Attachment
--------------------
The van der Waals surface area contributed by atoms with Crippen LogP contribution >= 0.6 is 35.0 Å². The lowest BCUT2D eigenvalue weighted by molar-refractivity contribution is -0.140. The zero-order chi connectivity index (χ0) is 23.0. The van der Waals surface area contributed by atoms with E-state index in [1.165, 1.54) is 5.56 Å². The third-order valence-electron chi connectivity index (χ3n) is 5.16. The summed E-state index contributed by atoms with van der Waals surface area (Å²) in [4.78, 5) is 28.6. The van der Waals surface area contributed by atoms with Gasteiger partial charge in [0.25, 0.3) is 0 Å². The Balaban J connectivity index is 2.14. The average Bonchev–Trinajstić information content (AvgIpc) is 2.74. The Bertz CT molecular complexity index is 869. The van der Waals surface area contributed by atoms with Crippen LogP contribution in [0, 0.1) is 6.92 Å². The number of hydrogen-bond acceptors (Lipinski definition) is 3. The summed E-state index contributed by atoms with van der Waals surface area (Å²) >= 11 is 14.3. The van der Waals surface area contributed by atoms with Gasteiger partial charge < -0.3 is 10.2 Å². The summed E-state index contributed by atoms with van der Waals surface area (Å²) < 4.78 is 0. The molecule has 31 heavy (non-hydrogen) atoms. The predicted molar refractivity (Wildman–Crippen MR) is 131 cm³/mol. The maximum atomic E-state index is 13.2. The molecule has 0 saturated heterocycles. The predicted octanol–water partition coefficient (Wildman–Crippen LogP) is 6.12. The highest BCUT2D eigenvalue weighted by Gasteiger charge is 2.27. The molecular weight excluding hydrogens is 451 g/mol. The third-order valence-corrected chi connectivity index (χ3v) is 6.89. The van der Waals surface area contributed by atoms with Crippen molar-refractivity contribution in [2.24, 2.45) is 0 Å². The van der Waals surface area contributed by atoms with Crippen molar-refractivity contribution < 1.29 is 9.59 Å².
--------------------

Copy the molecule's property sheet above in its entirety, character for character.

The van der Waals surface area contributed by atoms with Crippen LogP contribution >= 0.6 is 35.0 Å². The lowest BCUT2D eigenvalue weighted by molar-refractivity contribution is -0.140. The zero-order chi connectivity index (χ0) is 23.0. The van der Waals surface area contributed by atoms with E-state index in [1.165, 1.54) is 5.56 Å². The third-order valence-electron chi connectivity index (χ3n) is 5.16. The summed E-state index contributed by atoms with van der Waals surface area (Å²) in [4.78, 5) is 28.6. The van der Waals surface area contributed by atoms with Gasteiger partial charge in [0.25, 0.3) is 0 Å². The Balaban J connectivity index is 2.14. The average Bonchev–Trinajstić information content (AvgIpc) is 2.74. The Bertz CT molecular complexity index is 869. The van der Waals surface area contributed by atoms with Crippen LogP contribution in [0, 0.1) is 6.92 Å². The number of hydrogen-bond acceptors (Lipinski definition) is 3. The summed E-state index contributed by atoms with van der Waals surface area (Å²) >= 11 is 14.3. The van der Waals surface area contributed by atoms with Gasteiger partial charge < -0.3 is 10.2 Å². The summed E-state index contributed by atoms with van der Waals surface area (Å²) < 4.78 is 0. The molecule has 31 heavy (non-hydrogen) atoms. The predicted molar refractivity (Wildman–Crippen MR) is 131 cm³/mol. The maximum atomic E-state index is 13.2. The molecule has 0 saturated heterocycles. The predicted octanol–water partition coefficient (Wildman–Crippen LogP) is 6.12. The highest BCUT2D eigenvalue weighted by Gasteiger charge is 2.27. The molecular weight excluding hydrogens is 451 g/mol. The third-order valence-corrected chi connectivity index (χ3v) is 6.89. The van der Waals surface area contributed by atoms with Crippen molar-refractivity contribution in [2.24, 2.45) is 0 Å². The van der Waals surface area contributed by atoms with Crippen molar-refractivity contribution < 1.29 is 9.59 Å².